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Ryan Gupta, MD | CU Department of Surgery

Business Studies Help Surgery Resident Plan for a Career that Incorporates Areas Beyond Health Care

Ryan Gupta, MD, earned an MBA during a portion of his general surgery residency allotted for research and continuing education.

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Written by Rachel Sauer on April 15, 2022

The skills that Ryan Gupta, MD, learned during his master of business administration (MBA) studies aren’t necessarily the skills usually associated with vascular surgery: how to understand financial statements, how to conduct market research, how to make difficult decisions about resource allocation.

However, the more he learned and the further he delved into his MBA education, especially as he studied the impact of technology across several industries, “I began starting to think about what we can do in health care,” Gupta explained. “I started thinking about some of the technologies we can bring over into health care, because they’re some things that can decrease costs and increase quality of care.”

Gupta, currently a vascular surgery resident in the University of Colorado (CU) Department of Surgery used a significant portion of the two years allotted for research and continuing education in the middle of his surgical residency to pursue an MBA at CU Denver. He graduated in the summer of 2021.

The experience helped him to gain a clearer picture of how he can contribute to health care outside of the clinic or operating room.

Seeing change at a community-wide level

Growing up in New Orleans, the son of an engineer and an IT professional, Gupta nurtured the idea of becoming a doctor. However, he also had many interests outside of medicine and studied political science and journalism as an undergraduate at Rice University in Houston. He even served as editor of The Rice Thresher, the university’s student newspaper.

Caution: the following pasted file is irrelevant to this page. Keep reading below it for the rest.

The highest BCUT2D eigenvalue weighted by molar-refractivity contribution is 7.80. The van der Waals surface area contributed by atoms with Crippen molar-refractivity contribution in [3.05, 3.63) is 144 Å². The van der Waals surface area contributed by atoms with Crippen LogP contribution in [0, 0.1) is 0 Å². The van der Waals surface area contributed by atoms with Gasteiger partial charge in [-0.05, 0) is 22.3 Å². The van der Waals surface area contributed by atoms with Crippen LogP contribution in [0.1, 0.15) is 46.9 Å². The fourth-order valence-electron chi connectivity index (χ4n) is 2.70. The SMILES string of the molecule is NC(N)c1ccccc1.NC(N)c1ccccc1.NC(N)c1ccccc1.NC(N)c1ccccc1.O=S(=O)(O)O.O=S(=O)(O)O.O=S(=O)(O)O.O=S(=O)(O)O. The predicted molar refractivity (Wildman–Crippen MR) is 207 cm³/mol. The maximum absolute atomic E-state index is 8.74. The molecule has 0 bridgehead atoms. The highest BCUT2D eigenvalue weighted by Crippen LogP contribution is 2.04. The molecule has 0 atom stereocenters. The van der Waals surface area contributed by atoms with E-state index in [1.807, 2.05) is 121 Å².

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Ryan Gupta, MD, with his wife and dog

As a medical student at the University of California, Irvine, he led the American Medical Association (AMA) student chapter. During his second year, in 2014, he and other students involved in the AMA lobbied lawmakers regarding California Proposition 46, which would have increased the state's cap on non-economic damages that can be assessed in medical negligence lawsuits to over $1 million from the existing cap of $250,000. The proposition was defeated by a wide margin.

“That was a really eye-opening experience for me,” Gupta says. “It was exciting to see the scale of change at the legislative level and be able to say I’m not just making a difference for one patient at a time, but doing something that is going to affect the whole community.”

When it came time to pursue educational opportunities during his general surgery residency, Gupta considered not only his experiences working for broader legislative change, but his longstanding interests in entrepreneurship and personal finance, especially as they relate to doctors. An MBA was the right fit.

Learning from leaders in other fields

Beyond the tangible skills he learned through his MBA studies, Gupta says he learned a tremendous amount from the other members of his cohort.

“That was easily my favorite part, meeting people who are leaders in their fields, in their industries that aren’t health care focused,” he explains. “I was getting to meet people from every industry, comparing notes on their thought processes, learning what’s different about other industries in terms of regulatory and financial concerns. I was coming from health care and comparing and contrasting my field to aviation, to automotive manufacturing, looking at quality processes, looking at how teams are run, how technology is utilized.”

For his capstone project, he and a team of cohorts conducted a market analysis of the standalone clinic that the Division of Vascular Surgery opened in February 2021 on the CU Anschutz Medical Campus. They studied the clinic’s marketing and financials, transitioning into a consulting role with clinic leadership and making marketing and advertising recommendations.

The education he gained during his MBA studies allowed him to view many significant issues affecting health care from a high level, and then dive to the ground level where decision and policies are put into practice.

Focusing on health care amid the bigger picture

Though he’s several years from finishing his residency, Gupta says the tools he gained during his MBA have helped him envision a career that includes a busy surgical practice and roles in healthcare leadership and entrepreneurship.

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Ryan Gupta, MD

Balancing both medicine and business in his education has allowed him to maintain a perspective that extends beyond health care, seeing how it fits into the bigger picture of all industries that make up an economy “and what my role can be in supporting positive change,” Gupta says.